been a renewed interest in the Near
East and in older cultures."
The biological chemistry depart-
ment is also adding courses for its
new biological chemistry concentra-
tion. Beginning next fall, the depart-
ment will introduce the first two
classes to focus solely on biochemisty.
Prof. Henry Griffin, the associate
undergraduate chair of the biological
chemistry department, suggested that
the University is responding to the
additional emphasis that has been
placed on biological issues over the
last 20 years.
"Bio-chem is a well-defined aca-
demic discipline and its aim is much
broader than professional purposes.
This is a course that is definitely tai-
lored to the needs of the students,"
Prof. Charles Yocum, chair of the
committee developing the biochem@
istry major, emphasizes that the new
concentration is a response to student
"It was a little strange that Michi-
gan didn't already have a bio-chem
concentration. This is something that
came from interested students,"
Last year's additions
The general biology concentra-
tion introduced last year also added
courses to the previous curriculum.
targeting pre-med students for the new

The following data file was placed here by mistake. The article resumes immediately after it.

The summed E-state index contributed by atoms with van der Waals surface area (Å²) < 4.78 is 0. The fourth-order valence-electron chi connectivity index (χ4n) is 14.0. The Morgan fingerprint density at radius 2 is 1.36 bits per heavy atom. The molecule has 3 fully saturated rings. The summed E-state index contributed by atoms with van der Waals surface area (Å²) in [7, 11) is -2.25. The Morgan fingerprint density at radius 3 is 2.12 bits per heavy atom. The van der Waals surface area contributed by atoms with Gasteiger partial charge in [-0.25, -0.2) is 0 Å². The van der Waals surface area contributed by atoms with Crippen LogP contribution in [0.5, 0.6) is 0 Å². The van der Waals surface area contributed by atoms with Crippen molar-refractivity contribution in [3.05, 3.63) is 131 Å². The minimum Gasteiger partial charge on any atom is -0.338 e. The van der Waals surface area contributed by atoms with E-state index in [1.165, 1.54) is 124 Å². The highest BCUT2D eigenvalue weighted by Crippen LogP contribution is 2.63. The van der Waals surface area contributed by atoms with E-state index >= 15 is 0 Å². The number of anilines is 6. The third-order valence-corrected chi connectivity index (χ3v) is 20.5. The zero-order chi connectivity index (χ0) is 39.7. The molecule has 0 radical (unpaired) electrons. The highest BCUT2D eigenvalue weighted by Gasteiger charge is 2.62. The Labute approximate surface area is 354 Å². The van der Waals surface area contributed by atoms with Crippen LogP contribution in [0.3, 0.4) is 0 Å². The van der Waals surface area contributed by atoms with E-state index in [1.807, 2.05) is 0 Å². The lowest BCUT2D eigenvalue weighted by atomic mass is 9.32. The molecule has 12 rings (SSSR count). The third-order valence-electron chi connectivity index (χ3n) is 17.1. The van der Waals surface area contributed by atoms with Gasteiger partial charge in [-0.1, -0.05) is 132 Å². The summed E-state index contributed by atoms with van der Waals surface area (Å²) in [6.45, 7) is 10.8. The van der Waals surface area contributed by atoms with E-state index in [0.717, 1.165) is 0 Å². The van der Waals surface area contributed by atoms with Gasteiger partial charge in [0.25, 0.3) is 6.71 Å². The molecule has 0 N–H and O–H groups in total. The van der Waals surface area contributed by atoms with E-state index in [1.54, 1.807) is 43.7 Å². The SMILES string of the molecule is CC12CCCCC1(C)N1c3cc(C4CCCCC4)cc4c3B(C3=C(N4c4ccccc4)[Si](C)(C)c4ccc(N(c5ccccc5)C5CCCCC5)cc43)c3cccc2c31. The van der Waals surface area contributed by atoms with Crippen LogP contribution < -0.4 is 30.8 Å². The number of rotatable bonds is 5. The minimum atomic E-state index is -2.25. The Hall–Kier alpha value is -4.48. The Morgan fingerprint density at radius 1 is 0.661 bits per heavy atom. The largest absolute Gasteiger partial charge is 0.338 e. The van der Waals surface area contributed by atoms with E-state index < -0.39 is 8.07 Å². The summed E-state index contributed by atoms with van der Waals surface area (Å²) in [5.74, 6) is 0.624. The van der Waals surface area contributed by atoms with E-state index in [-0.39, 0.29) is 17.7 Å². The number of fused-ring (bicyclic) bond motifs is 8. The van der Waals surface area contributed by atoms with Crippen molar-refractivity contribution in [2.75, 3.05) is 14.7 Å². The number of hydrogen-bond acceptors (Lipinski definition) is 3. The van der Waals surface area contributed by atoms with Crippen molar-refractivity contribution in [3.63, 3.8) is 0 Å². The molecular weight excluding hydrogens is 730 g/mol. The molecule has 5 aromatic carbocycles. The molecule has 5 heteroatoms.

The concentration requires fewer
credits than the regular biology ma-
jor, yet it requires a cognate course
offered in a non-science field, like
women's studies or history.
The concentration will give pr
med students the flexibility to ex-
plore other areas, said Prof. Barry
O'Connor, the associate chair of un-
dergraduate curriculum in the biol-
"This may be viewed as a wa-
tered-down form of the original biol-
ogy concentration, but it really is de-
signed to give students more space,".
O'Connor said. "I think there is *
relatively small number of students
who feel like they may be able to
squeak by in a general biology con-
The A.B. physics concentration
also lessened the degree requirements
of the typical B.S. physics major. The
A.B. concentration is aimed toward
students planning to double concen-
"We know that the requirement
are slightly less than for a B.S. in
physics," said Robert Tickle, the as-
sociate chair of the undergraduate
program. "This is really for a student
who wants to broaden their education